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H-2A guest workers wear protective gear outside of an H-2A housing complex Monday, April 12, 2021, in Selah, Wash.

The state Department of Labor & Industries and Department of Health filed new emergency rules Friday regarding COVID-19 protections for farmworkers living in temporary housing.

The rules were first issued in May of last year. This third update will go into effect Sunday.

Many of the requirements stayed intact, including 50% housing capacity and allowing use of bunk beds only if employers maintain cohort groups that work, travel and live together.

The update addresses vaccinated workers for the first time. Vaccinated workers are allowed to share common areas if they maintain physical distancing and mask use. Vaccinated workers can also be transported in the same vehicle as long as they wear a face covering.

Other updates include ending a requirement for a licensed health care provider to make twice-daily visits to workers in isolation due to COVID-19 exposure. Employers are now only required to have a health care provider check in daily, either in person or through telemedicine.

The update also removes rules regarding proximity to emergency room services.

Workers will have to quarantine and be housed separately if they are exposed to someone with COVID-19, but will not have to do so if vaccinated.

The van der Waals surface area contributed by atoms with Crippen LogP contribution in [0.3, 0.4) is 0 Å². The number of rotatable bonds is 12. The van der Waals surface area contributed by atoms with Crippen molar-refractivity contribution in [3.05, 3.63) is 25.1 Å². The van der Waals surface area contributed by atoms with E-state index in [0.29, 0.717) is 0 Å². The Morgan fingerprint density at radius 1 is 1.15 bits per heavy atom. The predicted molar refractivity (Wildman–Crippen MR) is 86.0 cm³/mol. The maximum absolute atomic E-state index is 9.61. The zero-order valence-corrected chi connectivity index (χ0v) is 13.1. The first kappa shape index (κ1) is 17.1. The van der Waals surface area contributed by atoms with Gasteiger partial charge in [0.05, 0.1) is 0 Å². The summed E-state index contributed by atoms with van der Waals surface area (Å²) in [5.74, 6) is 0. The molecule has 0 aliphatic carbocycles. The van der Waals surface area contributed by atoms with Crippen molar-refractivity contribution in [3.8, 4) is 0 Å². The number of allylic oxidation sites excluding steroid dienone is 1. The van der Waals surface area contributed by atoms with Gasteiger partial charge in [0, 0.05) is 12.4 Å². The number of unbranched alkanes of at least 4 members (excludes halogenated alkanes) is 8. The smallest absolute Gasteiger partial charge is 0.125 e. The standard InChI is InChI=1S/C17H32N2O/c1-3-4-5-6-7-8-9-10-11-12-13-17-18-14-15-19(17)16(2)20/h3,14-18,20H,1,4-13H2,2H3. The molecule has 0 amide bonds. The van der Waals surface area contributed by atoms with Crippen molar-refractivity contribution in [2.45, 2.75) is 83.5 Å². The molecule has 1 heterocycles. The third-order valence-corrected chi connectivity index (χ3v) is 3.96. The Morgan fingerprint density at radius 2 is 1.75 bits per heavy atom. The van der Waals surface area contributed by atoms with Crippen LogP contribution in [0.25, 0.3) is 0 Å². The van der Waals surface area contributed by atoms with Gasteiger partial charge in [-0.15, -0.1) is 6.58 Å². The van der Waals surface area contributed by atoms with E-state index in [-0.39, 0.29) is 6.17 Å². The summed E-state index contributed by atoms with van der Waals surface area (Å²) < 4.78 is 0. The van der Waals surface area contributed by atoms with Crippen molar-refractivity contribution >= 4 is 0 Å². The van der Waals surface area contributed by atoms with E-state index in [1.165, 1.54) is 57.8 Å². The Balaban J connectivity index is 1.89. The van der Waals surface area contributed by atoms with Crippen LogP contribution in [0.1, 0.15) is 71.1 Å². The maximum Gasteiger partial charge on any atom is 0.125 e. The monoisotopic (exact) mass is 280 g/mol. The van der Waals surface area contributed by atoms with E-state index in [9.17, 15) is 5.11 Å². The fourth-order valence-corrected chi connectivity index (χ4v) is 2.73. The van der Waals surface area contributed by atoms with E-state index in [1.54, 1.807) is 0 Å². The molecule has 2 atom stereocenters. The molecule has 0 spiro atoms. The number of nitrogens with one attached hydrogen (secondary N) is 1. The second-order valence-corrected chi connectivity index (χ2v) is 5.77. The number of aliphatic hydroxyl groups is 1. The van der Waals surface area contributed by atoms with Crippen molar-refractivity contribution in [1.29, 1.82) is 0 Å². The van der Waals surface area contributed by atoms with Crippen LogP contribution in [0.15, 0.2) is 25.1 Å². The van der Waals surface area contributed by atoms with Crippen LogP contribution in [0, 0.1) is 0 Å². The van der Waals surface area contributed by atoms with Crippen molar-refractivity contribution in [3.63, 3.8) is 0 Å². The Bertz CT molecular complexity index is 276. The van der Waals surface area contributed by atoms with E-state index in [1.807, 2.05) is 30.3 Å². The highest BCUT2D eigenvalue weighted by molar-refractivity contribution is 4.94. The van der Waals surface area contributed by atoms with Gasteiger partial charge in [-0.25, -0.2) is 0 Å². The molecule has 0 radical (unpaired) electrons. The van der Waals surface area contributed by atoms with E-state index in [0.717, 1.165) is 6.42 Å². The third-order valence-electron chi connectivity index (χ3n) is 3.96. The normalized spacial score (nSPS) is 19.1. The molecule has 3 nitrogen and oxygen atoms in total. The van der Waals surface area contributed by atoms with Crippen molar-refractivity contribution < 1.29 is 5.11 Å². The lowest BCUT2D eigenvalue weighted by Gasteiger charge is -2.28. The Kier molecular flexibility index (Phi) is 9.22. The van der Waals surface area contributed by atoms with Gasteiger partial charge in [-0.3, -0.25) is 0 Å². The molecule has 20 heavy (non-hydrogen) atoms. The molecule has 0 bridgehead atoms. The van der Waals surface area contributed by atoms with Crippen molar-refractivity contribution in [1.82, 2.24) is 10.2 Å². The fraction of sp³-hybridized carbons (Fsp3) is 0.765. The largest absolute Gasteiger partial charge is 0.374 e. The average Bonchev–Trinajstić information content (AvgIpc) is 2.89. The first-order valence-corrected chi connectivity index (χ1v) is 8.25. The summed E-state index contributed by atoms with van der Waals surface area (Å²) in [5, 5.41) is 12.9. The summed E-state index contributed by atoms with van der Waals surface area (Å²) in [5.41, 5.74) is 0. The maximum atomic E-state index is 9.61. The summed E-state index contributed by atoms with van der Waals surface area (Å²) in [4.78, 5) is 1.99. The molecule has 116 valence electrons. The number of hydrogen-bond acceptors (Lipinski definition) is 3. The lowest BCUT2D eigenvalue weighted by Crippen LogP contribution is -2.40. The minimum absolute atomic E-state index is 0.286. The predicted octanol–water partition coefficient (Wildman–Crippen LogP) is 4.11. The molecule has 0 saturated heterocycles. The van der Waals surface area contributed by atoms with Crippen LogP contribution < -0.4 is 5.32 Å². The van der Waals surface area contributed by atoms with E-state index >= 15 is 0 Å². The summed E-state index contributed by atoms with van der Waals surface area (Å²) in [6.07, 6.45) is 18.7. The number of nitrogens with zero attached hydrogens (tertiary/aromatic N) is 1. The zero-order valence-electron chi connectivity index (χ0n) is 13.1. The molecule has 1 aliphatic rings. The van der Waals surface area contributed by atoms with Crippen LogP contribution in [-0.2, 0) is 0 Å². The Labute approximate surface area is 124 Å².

The update comes more than two weeks after a Yakima County Superior Court judge issued an order to end enforcement of several rules, namely those concerning medical care and access by community workers.

The latest revision removed all but one of the rules mentioned in the court ruling. The rules still allow community workers to visit workers in farmworker housing.

Wafla, a Lacey-based nonprofit that works on agricultural labor issues, and the Washington Farm Bureau, a trade association also in Lacey, sued the state agencies in Yakima County Superior Court, arguing that rules issued in January were a rollover of policies established at the start of the pandemic and disregard industry feedback, improved understanding of COVID-19 transmission and best safety practices.

The groups said previously they plan to pursue the rules as a whole when the case is transferred to Thurston County Superior Court.

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